But the blessing was not to last. A call echoed over the engines' whine from the cockpit. "General! A transmission from the Questioner begs your indulgence!"

Fol scrunched his eyes tighter and wished fervently for tendrils of the dark to hold him back, absolving him of fault should he fail to answer. He knew who it would be. But when no dark force emerged, Fol dutifully looked sharp and made his way forward.

The single pilot raised his head as Fol approached, the enclosed helmet of his Flight harness masking his expression, but the haste with which it returned to facing his controls belied the respect he held for rank. "It is the Kaidon of the 'Samakr, excellency. He awaits news of the summit." he reported.

"Put him through," Fol instructed, and steeled himself by grabbing the wrist of one arm in the four-fingered hand of the other.

Projectors between the pilot and empty co-pilot's seat sprang to life, igniting a thousand motes of light which coalesced into the figure of a Sangheili's head and shoulders over the instrument panel. The image was one-sided, fraying over the figure's shoulders and behind their head, telling Fol the connection had been made with a personal communicator with only a singe projector to send from. Nonetheless, the image was clear enough to identify Abzu 'Samakr by the wizened scales of his stocky neck and jowls.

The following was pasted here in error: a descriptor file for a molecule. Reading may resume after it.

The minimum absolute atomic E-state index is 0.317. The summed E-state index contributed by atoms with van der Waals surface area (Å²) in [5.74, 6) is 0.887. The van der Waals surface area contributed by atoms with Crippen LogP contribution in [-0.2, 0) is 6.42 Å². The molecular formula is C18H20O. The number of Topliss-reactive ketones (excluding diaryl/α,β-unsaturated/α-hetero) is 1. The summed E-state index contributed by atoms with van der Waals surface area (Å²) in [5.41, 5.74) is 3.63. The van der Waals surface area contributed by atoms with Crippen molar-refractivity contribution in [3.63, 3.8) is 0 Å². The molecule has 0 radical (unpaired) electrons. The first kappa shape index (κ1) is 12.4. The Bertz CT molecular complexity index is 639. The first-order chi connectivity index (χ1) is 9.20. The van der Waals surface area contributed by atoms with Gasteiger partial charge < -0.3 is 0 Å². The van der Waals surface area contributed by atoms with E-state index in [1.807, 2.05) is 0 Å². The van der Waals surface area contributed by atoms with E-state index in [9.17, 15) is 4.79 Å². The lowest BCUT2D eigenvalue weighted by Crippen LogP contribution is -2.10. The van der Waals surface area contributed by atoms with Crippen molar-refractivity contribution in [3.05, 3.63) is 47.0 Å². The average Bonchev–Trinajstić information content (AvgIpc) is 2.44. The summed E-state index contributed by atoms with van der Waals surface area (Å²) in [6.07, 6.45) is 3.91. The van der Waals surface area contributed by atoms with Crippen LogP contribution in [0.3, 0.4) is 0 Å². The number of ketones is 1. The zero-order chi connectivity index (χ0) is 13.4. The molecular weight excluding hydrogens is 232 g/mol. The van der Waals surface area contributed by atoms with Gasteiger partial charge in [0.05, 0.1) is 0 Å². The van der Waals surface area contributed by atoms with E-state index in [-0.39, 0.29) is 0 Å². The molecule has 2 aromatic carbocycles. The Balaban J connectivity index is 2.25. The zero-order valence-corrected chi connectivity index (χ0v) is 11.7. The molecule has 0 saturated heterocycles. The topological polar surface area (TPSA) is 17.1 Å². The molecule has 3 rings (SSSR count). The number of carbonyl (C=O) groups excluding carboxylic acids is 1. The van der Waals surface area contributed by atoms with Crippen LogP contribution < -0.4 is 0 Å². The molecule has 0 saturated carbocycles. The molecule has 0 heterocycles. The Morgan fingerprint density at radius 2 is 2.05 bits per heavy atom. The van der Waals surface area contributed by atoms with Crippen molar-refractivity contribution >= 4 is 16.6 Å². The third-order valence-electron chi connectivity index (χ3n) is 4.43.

"General," the old kaidon remembered a respectful incline of the head—this time—which immediately told Fol he wanted something enough to take care considering the request. The Sangheili lord had been far from his keep and lands on the homeworld for years now, but still had yet to show deference to military authorities when flying with them. Fol knew anecdotally Abzu had once served as a warrior of the Covenant, but those days were clearly long past.

Since coming aboard the Questioner, he'd made demands of Fol and his officers the brazenness of which he would have put an end to at once, were they not so outlandish as to be inscrutable. If the 'Samakr kaidon hadn't come to the Swords pledging freely a source of foodstuffs ample enough to supply several fleets, Fol would have gladly shown the old eccentric to an orbital insertion pod over the next habitable planet cycles ago. But if Thel 'Vadam aspired to unite all Sangheili, especially with that victory so far from certain even on the homeworld, an ally who offered support so readily could be forgiven some level of—as the pilot had put it—indulgence.

"General," Abzu repeated as his image became sharper. "I trust your conference with the Sixth Fleet was fruitful?"